Projects led by Harvard T.H. Chan School of Public Health students—one that trains Indian girls as peer health educators and another that aims to use technology to allow patients and their loved ones to interact with their hospital care in real-time—are among the 10 finalist teams in this year’s President’s Challenge.

Now in its fifth year, this competition gives students from across the University and others the chance to turn their venture ideas into fully-formed businesses. Finalists receive funding, mentorship, and access to the resources of the Harvard Innovation Lab (i-lab). A grand prize pool of $100,000 will be split between the winning team and three runners-up tonight at the Challenge’s Demo Day showcase.

Girls Health Champions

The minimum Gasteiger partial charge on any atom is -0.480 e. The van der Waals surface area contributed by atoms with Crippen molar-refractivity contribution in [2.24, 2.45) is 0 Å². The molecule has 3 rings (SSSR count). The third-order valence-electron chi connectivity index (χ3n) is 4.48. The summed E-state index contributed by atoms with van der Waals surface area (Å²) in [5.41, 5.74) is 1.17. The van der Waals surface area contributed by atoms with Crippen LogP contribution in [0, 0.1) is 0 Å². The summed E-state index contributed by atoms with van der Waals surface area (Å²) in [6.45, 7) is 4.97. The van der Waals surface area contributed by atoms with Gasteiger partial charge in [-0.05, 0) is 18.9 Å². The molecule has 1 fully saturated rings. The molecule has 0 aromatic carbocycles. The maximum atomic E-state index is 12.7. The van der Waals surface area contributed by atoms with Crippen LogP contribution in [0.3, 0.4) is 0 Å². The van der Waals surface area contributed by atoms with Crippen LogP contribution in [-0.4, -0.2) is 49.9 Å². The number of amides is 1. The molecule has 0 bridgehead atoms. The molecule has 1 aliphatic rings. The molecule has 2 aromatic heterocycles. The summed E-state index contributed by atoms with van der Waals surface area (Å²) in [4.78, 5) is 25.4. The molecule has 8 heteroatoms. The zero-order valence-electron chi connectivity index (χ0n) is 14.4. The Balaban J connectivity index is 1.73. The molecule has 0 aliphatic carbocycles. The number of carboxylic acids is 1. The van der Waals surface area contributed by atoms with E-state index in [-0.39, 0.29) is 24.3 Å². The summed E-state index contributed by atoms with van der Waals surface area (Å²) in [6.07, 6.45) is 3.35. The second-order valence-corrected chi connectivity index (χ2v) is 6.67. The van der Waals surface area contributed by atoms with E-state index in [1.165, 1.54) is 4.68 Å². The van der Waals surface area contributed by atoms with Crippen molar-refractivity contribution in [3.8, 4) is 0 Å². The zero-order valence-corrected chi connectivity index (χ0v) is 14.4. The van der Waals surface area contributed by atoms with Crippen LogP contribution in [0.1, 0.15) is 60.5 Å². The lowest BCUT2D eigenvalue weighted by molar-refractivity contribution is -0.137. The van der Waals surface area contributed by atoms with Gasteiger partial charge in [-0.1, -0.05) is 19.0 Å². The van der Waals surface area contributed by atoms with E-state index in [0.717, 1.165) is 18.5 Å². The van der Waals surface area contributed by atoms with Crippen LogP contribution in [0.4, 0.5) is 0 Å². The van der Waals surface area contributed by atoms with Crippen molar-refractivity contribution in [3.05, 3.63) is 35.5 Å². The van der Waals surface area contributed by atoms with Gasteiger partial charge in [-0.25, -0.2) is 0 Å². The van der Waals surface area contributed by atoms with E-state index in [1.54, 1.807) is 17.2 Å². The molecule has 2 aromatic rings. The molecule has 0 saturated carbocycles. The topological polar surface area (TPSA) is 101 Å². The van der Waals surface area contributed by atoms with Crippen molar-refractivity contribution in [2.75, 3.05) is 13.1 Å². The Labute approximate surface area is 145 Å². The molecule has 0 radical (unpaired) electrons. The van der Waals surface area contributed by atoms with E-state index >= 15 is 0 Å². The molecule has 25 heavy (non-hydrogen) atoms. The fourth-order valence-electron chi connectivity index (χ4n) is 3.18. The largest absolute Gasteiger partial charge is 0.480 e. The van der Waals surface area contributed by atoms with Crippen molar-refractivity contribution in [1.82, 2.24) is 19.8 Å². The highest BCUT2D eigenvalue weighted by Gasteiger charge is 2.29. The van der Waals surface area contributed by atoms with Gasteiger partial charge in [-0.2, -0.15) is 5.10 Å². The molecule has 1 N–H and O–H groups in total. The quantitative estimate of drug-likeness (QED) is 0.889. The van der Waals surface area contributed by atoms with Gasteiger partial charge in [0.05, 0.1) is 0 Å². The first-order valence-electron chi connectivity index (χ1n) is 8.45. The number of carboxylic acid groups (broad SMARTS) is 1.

On her many trips to India, Priya Shankar observed how some of the country’s societal norms can negatively affect a women or girls’ health and opportunities, from menstrual taboos that keep girls home from school to the belief that husbands have the right to beat their wives. She believed that if girls were given the information they could teach and support each other.

pawprint

Physician Joe Fitchett loved his work on the health care frontlines at St. Thomas’ Hospital in London, where he trained in internal medicine and infectious diseases, but he often found himself frustrated by old-fashioned and inefficient administrative systems. He reasoned that there must be a way to allow patients and their loved ones to view, follow, and interact with their hospital care.

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